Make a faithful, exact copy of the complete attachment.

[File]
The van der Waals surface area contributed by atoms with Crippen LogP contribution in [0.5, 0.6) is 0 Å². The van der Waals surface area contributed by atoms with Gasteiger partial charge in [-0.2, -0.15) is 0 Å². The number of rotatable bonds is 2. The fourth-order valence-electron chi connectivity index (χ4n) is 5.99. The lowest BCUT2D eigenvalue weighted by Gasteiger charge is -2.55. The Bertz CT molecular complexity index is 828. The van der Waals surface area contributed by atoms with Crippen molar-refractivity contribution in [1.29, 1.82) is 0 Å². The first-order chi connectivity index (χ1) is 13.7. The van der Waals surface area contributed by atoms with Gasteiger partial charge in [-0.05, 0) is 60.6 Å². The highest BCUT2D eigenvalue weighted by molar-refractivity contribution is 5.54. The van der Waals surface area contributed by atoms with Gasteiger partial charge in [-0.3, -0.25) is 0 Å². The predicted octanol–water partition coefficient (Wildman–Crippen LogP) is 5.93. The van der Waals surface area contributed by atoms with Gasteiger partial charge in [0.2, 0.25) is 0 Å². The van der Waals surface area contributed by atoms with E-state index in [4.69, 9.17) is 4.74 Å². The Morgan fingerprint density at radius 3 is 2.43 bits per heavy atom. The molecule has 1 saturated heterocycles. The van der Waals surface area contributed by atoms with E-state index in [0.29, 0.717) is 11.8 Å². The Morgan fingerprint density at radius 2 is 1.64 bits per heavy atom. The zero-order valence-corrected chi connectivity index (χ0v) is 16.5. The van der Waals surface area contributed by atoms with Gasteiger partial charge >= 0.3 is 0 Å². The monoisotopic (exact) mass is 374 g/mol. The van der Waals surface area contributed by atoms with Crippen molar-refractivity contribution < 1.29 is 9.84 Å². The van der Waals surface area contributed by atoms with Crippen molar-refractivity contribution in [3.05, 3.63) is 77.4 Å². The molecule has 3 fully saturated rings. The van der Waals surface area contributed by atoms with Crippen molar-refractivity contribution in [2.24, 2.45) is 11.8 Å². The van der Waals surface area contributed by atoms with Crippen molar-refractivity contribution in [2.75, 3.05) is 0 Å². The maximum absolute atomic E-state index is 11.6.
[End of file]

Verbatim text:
The van der Waals surface area contributed by atoms with Crippen LogP contribution in [0.5, 0.6) is 0 Å². The van der Waals surface area contributed by atoms with Gasteiger partial charge in [-0.2, -0.15) is 0 Å². The number of rotatable bonds is 2. The fourth-order valence-electron chi connectivity index (χ4n) is 5.99. The lowest BCUT2D eigenvalue weighted by Gasteiger charge is -2.55. The Bertz CT molecular complexity index is 828. The van der Waals surface area contributed by atoms with Crippen molar-refractivity contribution in [1.29, 1.82) is 0 Å². The first-order chi connectivity index (χ1) is 13.7. The van der Waals surface area contributed by atoms with Gasteiger partial charge in [-0.05, 0) is 60.6 Å². The highest BCUT2D eigenvalue weighted by molar-refractivity contribution is 5.54. The van der Waals surface area contributed by atoms with Gasteiger partial charge in [-0.3, -0.25) is 0 Å². The predicted octanol–water partition coefficient (Wildman–Crippen LogP) is 5.93. The van der Waals surface area contributed by atoms with Gasteiger partial charge in [0.2, 0.25) is 0 Å². The van der Waals surface area contributed by atoms with E-state index in [4.69, 9.17) is 4.74 Å². The Morgan fingerprint density at radius 3 is 2.43 bits per heavy atom. The molecule has 1 saturated heterocycles. The van der Waals surface area contributed by atoms with E-state index in [0.29, 0.717) is 11.8 Å². The Morgan fingerprint density at radius 2 is 1.64 bits per heavy atom. The zero-order valence-corrected chi connectivity index (χ0v) is 16.5. The van der Waals surface area contributed by atoms with Gasteiger partial charge >= 0.3 is 0 Å². The monoisotopic (exact) mass is 374 g/mol. The van der Waals surface area contributed by atoms with Crippen molar-refractivity contribution < 1.29 is 9.84 Å². The van der Waals surface area contributed by atoms with Crippen molar-refractivity contribution in [3.05, 3.63) is 77.4 Å². The molecule has 3 fully saturated rings. The van der Waals surface area contributed by atoms with Crippen molar-refractivity contribution in [2.24, 2.45) is 11.8 Å². The van der Waals surface area contributed by atoms with Crippen molar-refractivity contribution in [2.75, 3.05) is 0 Å². The maximum absolute atomic E-state index is 11.6.